I think so. I mean from my perspective, I'm extremely paranoid all the time, and that keeps us on our toes, make sure that we're attentive and responsive to our customers' needs. And we don't want to give them any reason or excuse to move any more share than they already have. And I think they're comfortable with it. I'm comfortable with it. And I think from that perspective, we're just continuing to work on next generation and next generation for our customer to make sure we're there for them.

Operator

The next question comes from Simon Leopold with Raymond James. Please go ahead.

Simon Leopold -- Raymond James -- Analyst

Thank you for taking the question. I've got two. I want to ask the sort of more complex one first and second too easy. So on the 3D sensing market decline that you've talked about, there's obviously two key dimensions. One is volume and the other is ASP. I appreciate you can't be specific on the values, but could you help us get a better understanding of how we should think about what's going on with ASPs with the smaller chip other than the fact that they're less?

Alan Lowe -- President and Chief Executive Officer

Yes, Simon, I'd say that just like any semiconductor, the cost of that device scales with both chip size as well as yield. And so our customers' expectation is that ASP scales with chip size, and we're working on yield. And I think we've done a great job and our team has done a great job in getting to yields that I think our competitor and our customer never thought we could get to.

So I think, from that perspective, you can imagine that the discussions with our customers around, hey, the chip is x percent smaller in price -- in size, and therefore, it should be x percent smaller in ASP, and I think that holds true for the most part, given any different complexity of processing or testing or any yield variation. But from our perspective, wafer size is a good indicator of cost, and therefore, it becomes a good indicator of price.

And from our perspective, we price for a given margin and the market dynamic. And we're very confident even at lower ASPs that our margins will continue to maintain where they have been.

Simon Leopold -- Raymond James -- Analyst

But that implies gross profit dollars are lower then?

Alan Lowe -- President and Chief Executive Officer

Yes. I mean, absolutely. I think on a percentage basis, the margins are going to be stable. With the top line coming down because of market shrinkage, the dollars at the bottom will be lower.

Simon Leopold -- Raymond James -- Analyst

Okay. And then the easy question I had, hopefully, is just trying to unpack the datacom products a little bit. It sounds to me that the DML chips and the 5G exposure China is pretty decent-sized, probably bigger than I was guessing and maybe EMLs, maybe a little bit smaller. So can you give us a little more color on how to think about the proportions coming from different products within Datacom? So help us think about this trending. Thank you.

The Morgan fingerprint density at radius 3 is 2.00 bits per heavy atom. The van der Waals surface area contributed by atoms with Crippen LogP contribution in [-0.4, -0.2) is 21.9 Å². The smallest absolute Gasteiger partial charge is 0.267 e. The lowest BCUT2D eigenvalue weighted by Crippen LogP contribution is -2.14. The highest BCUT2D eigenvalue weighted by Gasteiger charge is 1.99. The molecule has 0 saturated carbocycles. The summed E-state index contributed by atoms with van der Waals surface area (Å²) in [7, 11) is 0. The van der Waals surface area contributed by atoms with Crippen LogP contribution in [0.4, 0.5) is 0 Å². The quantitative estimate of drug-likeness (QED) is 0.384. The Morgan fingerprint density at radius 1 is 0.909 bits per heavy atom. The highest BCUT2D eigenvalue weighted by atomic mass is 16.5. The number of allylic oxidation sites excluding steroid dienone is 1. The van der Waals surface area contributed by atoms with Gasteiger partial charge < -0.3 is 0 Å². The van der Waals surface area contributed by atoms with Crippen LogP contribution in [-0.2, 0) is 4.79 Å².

Alan Lowe -- President and Chief Executive Officer

Sure. I'd say that our EML business grew 40% year-on-year. So the growth in Datacom is coming from EMLs. And we sell DMLs to the 5G fronthaul. We sell DMLs to transceiver suppliers that sell into hyperscale data centers, although that is starting to soften as well as those hyperscalers are moving from 100-gig transceivers to 200 and 400 gig transceivers. And so we're going to see a rapid shift not only from the reduction in 5G deployments but also the shift from 100G in the data center to 200G and 400G. So our focus and pressure is really on how do we add capacity or shift capacity from DMLs to EMLs, and it's not straightforward as you might think because there is difference in complexity with respect to the processing of an EML compared to a DML.

I think you can assume that pre-5G slowdown, it was probably around 50-50-ish, and I think you can model that in the Datacom business. But if you look at Q4 business, I'd say it's dramatically EML-heavy, and that will continue to grow through the first half of the fiscal year.

Operator

The next question comes from Meta Marshall with Morgan Stanley. Please go ahead.

Meta Marshall -- Morgan Stanley -- Analyst

Thanks. Maybe a couple of questions for me. Just one on just the Coherent deal and deciding to do a share repurchase. Just kind of what is kind of your current appetite for M&A, particularly given Silver Lake had been a potential partner when you were looking at the Coherent acquisition? It would seem as if by opting for a share repurchase, you were looking to be maybe less active in the near term.